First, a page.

It is now 10 days post Outlaw and my retelling of the day have not slowed, nor have my random fits of smiling into space ceased. To many people the way I spent 1st July 2012 was a crazy waste of time. Why put yourself throughout that voluntarily?
To those people I would say do it. Maybe not an Ironman, but something physical that pushes you outside of your comfort zone. Way out of your comfort zone! I may not have been the most dedicated trainer, I may not be the strongest mentally or physically, but on that day I found a way to work through problems and to just tough it out.
The Outlaw was a day of firsts for me.
- My first Triathlon
- My first Open Water Swim
- My longest ride ever
- My slowest Marathon ever
Now if I could have the time again I would have got down to Lakeside and down 10 or a dozen swims in Openwater. I would have gone for 5 or so rides of in excess of 100 miles. I would have maybe ran a little more consistently.
But when I was bobbing up and down in the water at 6am I hadn't done those things, and there isn't a thing you can do about it. This is where you are fitness wise, this is where your prep has got you. Now shut-up and do it or get out of the swim, get off the bike or take your running shoes off and put your feet up.
There were lots of times during the course of the day that I considered those things, but I fought the urge and carried on and for that I am very proud. I was talking to Lauren about it after the race and it is just one of those days along with your wedding, birth of your child etc that you just want to stay with you forever in HD crystal clear and not forget one single detail. That is one of the reasons why I have chronicled in such painful detail my experiences in the build up and during the day itself so that I can look back it and remember it.
It wasn't just a personal journey though, and the texts/Facebook messages of support, my cheer squad of Lauren, Mum, Dad, Jan, Luke and Amber, the Marshalls, supporters on the road and my fellow competitors just took it to another level. We all live in very small groups of people we hold dear, and you have the joke about people not meeting each others eyes on the tube, but at the Outlaw I felt part of something much bigger and everyone was so keen for me to do well. It really is all a bit sickly, but it really was how I felt.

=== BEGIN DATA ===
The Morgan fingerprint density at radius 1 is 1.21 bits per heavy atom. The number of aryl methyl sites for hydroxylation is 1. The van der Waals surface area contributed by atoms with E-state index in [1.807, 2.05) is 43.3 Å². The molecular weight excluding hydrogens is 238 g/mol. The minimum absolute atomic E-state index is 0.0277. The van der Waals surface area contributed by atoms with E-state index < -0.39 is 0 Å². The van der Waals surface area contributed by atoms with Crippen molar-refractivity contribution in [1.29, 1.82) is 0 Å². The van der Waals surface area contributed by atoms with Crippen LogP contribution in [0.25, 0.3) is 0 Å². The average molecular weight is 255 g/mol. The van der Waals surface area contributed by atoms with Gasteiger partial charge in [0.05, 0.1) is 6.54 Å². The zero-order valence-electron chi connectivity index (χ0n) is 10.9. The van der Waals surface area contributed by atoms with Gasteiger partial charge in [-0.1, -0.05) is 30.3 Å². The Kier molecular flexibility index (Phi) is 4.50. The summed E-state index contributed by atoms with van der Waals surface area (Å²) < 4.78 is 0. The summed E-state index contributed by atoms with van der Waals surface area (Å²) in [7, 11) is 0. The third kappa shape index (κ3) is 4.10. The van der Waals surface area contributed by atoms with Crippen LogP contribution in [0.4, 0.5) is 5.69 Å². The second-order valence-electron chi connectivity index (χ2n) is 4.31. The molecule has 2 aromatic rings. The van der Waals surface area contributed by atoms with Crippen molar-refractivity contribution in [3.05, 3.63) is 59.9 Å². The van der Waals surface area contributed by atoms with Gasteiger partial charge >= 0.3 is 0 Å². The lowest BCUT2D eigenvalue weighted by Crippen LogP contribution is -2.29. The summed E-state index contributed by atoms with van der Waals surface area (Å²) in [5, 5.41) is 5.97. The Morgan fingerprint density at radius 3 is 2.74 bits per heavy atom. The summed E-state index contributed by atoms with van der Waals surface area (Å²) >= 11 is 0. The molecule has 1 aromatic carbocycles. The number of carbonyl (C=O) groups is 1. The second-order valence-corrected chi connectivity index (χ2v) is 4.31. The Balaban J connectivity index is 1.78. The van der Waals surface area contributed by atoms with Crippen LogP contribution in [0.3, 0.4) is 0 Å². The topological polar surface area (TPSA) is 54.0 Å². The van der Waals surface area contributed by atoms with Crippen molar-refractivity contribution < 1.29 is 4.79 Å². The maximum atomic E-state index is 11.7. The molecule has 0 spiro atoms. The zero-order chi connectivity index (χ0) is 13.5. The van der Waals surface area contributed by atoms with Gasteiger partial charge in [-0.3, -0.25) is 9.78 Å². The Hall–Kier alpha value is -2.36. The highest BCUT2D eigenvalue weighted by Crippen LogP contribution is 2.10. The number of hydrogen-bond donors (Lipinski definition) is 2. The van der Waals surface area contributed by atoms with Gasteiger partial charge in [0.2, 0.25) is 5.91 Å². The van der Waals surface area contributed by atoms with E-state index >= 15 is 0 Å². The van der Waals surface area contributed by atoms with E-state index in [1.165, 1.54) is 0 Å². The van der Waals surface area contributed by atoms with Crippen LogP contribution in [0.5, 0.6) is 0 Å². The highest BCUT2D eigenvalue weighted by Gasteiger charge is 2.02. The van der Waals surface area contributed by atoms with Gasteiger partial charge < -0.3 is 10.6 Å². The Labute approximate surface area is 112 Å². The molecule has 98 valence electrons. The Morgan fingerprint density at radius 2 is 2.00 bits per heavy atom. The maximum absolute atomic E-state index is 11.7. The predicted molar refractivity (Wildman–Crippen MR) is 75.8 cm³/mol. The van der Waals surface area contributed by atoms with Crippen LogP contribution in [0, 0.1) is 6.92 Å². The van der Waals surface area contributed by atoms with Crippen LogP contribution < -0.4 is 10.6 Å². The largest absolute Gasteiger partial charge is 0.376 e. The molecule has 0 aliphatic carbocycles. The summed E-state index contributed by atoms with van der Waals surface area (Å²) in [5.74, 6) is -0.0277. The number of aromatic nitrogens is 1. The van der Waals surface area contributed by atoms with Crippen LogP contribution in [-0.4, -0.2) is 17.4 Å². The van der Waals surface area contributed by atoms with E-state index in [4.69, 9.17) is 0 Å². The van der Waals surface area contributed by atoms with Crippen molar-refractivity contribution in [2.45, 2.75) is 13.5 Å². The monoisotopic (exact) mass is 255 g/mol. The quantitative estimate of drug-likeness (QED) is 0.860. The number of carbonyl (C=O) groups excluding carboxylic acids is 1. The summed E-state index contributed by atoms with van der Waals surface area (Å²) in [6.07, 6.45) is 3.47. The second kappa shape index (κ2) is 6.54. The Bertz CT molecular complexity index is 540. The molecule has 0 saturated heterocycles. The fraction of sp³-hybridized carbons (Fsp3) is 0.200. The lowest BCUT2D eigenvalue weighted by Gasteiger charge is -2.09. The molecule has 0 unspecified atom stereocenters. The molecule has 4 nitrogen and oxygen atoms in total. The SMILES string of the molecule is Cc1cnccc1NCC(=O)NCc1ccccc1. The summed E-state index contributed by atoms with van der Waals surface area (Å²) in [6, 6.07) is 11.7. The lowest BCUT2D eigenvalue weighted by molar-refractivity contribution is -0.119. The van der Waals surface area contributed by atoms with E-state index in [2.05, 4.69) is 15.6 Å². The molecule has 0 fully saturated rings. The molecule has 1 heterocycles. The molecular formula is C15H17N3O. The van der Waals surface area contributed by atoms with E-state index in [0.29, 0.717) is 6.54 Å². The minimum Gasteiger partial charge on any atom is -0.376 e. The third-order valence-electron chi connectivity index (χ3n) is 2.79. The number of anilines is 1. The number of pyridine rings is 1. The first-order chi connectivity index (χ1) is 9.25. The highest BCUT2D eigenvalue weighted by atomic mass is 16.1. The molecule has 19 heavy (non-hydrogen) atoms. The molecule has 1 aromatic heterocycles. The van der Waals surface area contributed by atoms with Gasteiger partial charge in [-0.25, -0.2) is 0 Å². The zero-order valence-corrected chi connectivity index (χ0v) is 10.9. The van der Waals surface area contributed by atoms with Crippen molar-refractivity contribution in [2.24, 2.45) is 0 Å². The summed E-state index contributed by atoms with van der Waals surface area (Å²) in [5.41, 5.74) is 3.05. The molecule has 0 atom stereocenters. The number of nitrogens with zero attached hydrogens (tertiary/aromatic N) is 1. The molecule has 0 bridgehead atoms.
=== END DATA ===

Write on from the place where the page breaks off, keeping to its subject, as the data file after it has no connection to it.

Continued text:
So to my supporters:
Amber - Thanks for making a special trip to see me ride. You and Luke were in a car/ on a train pretty much all weekend and it was amazing that you got to see me both when I was riding strong and when I was hanging on.
Jan - For being a great Mum to Lauren when she was in bits worrying about me and for being a fantastic Mother in Law and supporting me in my stupid hobbies.
Mum & Dad - Sorry for scaring you and not being as dedicated to my training as I should of. Next time I'll be in much better shape and it will be a breeze. Thanks for giving up a weekend at the Caravan to see me slog it out for 16 hours.
Luke - Again thanks for running around the country to see the completion of my Outlaw Journey. Your enthusiasm and support were incredible. The kids of Dover are very lucky to have a PE teacher like you heading their way. You kept me on track when my head was all over the shop, you were a megastar. So excited to return the favour at your Olympic Triathlon and again when you go long.
Lauren - My beautiful wife, sorry to worry you. I can't promise I won't do it again. You support me 100% in all of my stupid running, triathlon, challenges. Running me around in the car, getting up crazy early, sorting out my kit and food and never complaining. I couldn't ask for more, you're my number one supporter and I'm your number one fan. No amount of dinners out, flowers or presents will every say enough thanks, so I won't bother :-) Love you loads.X
Sorry to my other readers for that little love in, but us guys just aren't great face to face. Thanks for those of you that have made it to the end of my five blogs, your mental toughness and stamina make you ideal candidates for an Ironman. Until next time....